The traditional compositional means of the classical period were only able to cope with these increasing tendencies to a certain extent. Towards the end of the 19th century, the musical development began to take shape in which Paul Bekker then retrospectively recognised "New Music"[4] (as a term it was only later written with a capital  "N"). His attention had initially been particularly focused on Gustav Mahler, Franz Schreker, Ferruccio Busoni and Arnold Schönberg. Overall, the turn of the century had come to be understood as fin de siècle. In any case, it was under the auspices of modernity, as the radicalisation of which the "new music" can be regarded and whose manifold consequences influenced the entire 20th century. The qualitative difference of this epochal transition from the earlier ones is essentially that now some composers saw their historical mission in developing the "new" out of tradition and consistently searching for new means and ways to replace the outdated classical-romantic aesthetics would be able to completely replace.

The deliberate break with tradition is the most striking feature of this transitional phase. The will to renew gradually encompasses all stylistic means (harmony, melody, rhythm, dynamics, form, orchestration, etc.). The new musical styles of the turn of the century, however, still clearly stand in the context of 19th century tradition. Early Expressionism inherits Romanticism and increases its (psychologised) expressive will, Impressionism refines timbres, etc. But soon those parameters were also taken into account and used for musical experiments that had previously had only marginal importance, such as rhythm, or – as a significant novelty - the inclusion of sounds as musically formable material. The progressive mechanisation of urban living conditions found expression in Futurism. Another significant aspect is the equal coexistence of very different procedures in dealing with and in relation to tradition. In any case, "Neue musik" cannot be understood as a superordinate style, but can only be identified on the basis of individual composers or even individual works in the various styles. The 20th century thus appears as a century of polystylistics.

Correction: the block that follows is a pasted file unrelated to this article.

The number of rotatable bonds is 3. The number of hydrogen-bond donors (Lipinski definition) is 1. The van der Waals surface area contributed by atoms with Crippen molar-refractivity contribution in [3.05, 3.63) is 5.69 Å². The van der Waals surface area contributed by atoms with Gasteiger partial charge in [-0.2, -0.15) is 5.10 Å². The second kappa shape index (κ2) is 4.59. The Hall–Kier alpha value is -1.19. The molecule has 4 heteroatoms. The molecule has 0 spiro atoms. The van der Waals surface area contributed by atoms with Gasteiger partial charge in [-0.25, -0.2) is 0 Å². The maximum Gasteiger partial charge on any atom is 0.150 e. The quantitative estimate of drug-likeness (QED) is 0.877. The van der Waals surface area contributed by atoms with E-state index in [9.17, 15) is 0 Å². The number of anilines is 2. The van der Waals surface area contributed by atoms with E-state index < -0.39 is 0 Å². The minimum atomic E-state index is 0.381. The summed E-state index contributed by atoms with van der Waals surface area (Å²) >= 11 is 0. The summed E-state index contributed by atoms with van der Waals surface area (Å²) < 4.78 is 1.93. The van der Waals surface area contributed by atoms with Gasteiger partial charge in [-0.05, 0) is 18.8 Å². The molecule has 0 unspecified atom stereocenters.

At first, the "new" was neither accepted without comment nor welcomed by the majority of the audience. The premiere of particularly advanced pieces regularly led to the most violent reactions on the part of the audience, which in their drastic nature seem rather alienating today. The vivid descriptions of various legendary scandalous performances (e.g. Richard Strauss' Salome 1905, Stravinsky's The Rite of Spring 1913) with scuffles, key whistles, police intervention etc., as well as the journalistic response with blatant polemics and crude defamations testify to the difficult position that the "neutöners" had from the beginning. After all, "new music" still seems to have met with a surprisingly high level of public interest at this early stage. However, with increasing acceptance by the public, a certain ("scandalous") expectation also set in. This in turn resulted in a discreet compulsion for originality, modernity and novelty, which entailed the danger of fashionable flattening and routine repetition.

The composers of New Music did not make it easy for themselves, nor for their listeners and performers. Regardless of the nature of their musical experiments, they seem to have quickly found that audiences were helpless and uncomprehending in the face of their sometimes very demanding creations. This was all the more disappointing for many, since it was the very same audience that unanimously applauded the masters of the classical-romantic tradition, whose legitimate heirs they saw themselves as. As a result, the need to explain the new was recognised. Many composers therefore endeavoured to provide the theoretical and aesthetic underpinnings needed to understand their works. In particular, musicological and music-theoretical writings, such as Schönberg's or Busonis visionary Entwurf einer neuen Ästhetik der Tonkunst (1906) are of great influence on the development of New Music. Also noteworthy in this context is the almanac Der Blaue Reiter (1912) edited by Kandinsky and Marc, which contains, among other things, an essay on Free Music by the Russian Futurist Nikolai Kulbin. This willingness to engage intellectually and technically with the unsolved problems of tradition, as well as the sometimes unbending attitude in the pursuit of set compositional goals and experimental arrangements, are further characteristic features of Neue Musik.